Next, the principle points of daily life in the room is determined (step S5, "Principle Elements of Living" in the diagram):

"The TV and audio equipment (especially the speakers), etc. are directed to this center point. In our example, the living focus is determined in the following order of priority: first, the center of the table, second, the center of the sofa (when there is no table), and third, the center of the room (when there is neither a table nor a sofa). As an exception, if the resident is fighting sickness, then the position of the pillow of the bed is set as the focal point for daily life."

Examples of furniture placed using the Magic Rooms algorithm in Shenmue II. See Jcgamer's indepth guest post series for a survey of the various items to be found in the Kowloon buildings.

Furniture is then arranged (step S6). Information pertaining to the arrangement of furniture includes:

  • Furniture type: bed, cabinet, desk, table, TV, sofa, etc.
  • Size: length, width, height of furniture
  • Space required for use: length, width, height
  • Storage space: (length, width, height size) x margin
  • Possible placement areas within the room (e.g. area 1, area 3)
  • Suitability for use: e.g. target age
The following layout rules will also be applied:
  1. The layout area will be decided with a table of random numbers. By changing the random number seed, many different rooms may be created.
  2. Pieces of furniture are placed in order of size starting with the largest, and those that do not fit are discarded.
  3. Furniture that does not fit in a single area is placed by expanding into surrounding areas if they have empty space available. The surrounding areas will be reduced by the same amount.
  4. If extra space remains in an area after placing a piece of furniture, the surrounding areas will be expanded accordingly.
Finally, everyday articles and objects for the walls are arranged (step S7). Foodstuffs, dishes, tableware, figurines, stationery, clothing, etc. are placed in areas allowed for each type. Wall clocks, paintings, posters, calendars, etc. are handled similarly.


The document summarizes the room creation routine by noting that it allows the developer to define areas (e.g., room corner, wall, center, ceiling, etc.) so that furniture will be placed naturally - not blocking windows or doors, and somewhere that suits the type of furniture. Parameters can be set up to indicate the characteristics of each room (e.g., tidy, cluttered, abandoned, warehouse, etc.), and the random number table can be adjusted to have such characteristics. By comparison, in the past, the approach has been to treat the entire room as a single object, so a great deal of time and effort was required to prepare many rooms.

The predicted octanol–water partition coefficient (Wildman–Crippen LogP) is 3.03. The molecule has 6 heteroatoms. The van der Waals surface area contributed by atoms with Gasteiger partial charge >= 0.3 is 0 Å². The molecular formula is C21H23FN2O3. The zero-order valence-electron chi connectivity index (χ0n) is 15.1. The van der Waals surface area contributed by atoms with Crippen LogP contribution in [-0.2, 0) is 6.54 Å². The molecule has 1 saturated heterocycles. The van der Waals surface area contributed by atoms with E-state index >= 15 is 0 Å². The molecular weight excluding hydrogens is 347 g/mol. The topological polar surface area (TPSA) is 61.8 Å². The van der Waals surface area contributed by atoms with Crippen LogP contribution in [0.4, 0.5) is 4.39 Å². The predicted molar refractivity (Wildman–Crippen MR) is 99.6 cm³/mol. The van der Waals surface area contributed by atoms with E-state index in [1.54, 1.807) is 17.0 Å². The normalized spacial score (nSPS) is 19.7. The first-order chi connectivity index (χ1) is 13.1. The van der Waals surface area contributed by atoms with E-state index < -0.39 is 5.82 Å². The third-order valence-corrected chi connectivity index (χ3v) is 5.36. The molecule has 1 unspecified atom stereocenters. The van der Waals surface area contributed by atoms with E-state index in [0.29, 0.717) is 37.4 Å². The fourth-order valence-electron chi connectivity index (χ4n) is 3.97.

Furniture is "placed naturally - not blocking windows or doors" (room interior from the Tea Break Bldg in Shenmue II)

Furthermore, it is noted, individual layouts have a human-like touch about them. For example, tables and chairs are less likely to be placed near a wall or in a corner of a room, where large furniture such as beds and shelves are placed. In addition, since the placement rules are not selected from a pattern, there is almost no chance that an identical room will be created, and a variety of rooms can be created in an extremely short period of time.


The end of the document highlights the key benefit that this room creation method can provide: it substantially reduces the operation load of games requiring the preparation of room layouts and maps; and as a result, removes the need for the disk to be read every time a room is entered.

Final Comment

The patent document describes in detail two key innovative systems that will be readily recognizable to players of Shenmue, and to which Yu Suzuki has referred over the years. It is fascinating to examine Sega's own descriptions and gain insight into the way these systems work under the hood.

Acknowledgement & Thanks

Many thanks to LemonHaze, who discovered this patent's online existence and also explained several concepts and shared implementation details and data from his analysis of the actual Shenmue code, which have been incorporated into the above post.


The patents are marked as having been granted, but lapsed in 2018 and 2019 respectively.

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  1. Thanks very much for revealing this great information.

    1. Cheers Terry! I was surprised at the level of detail that went into ensuring the magic rooms looked natural and "lived-in". (Although none of them seemed to have a light switch!).

  2. incredible article, thanks for writing. i was a bit disappointed to see that the magic weather in s1 isn't randomized - without knowing about their space requirements, i would think it's straightforward to randomly insert values into the lookup table.

    nevertheless an awesome achievement on behalf of the sega team!

    1. Thanks for your comment, and glad you enjoyed the article. As you say, it probably would have been easy enough for the development team to make the weather fully random, so perhaps they took the opportunity to handcraft the experience.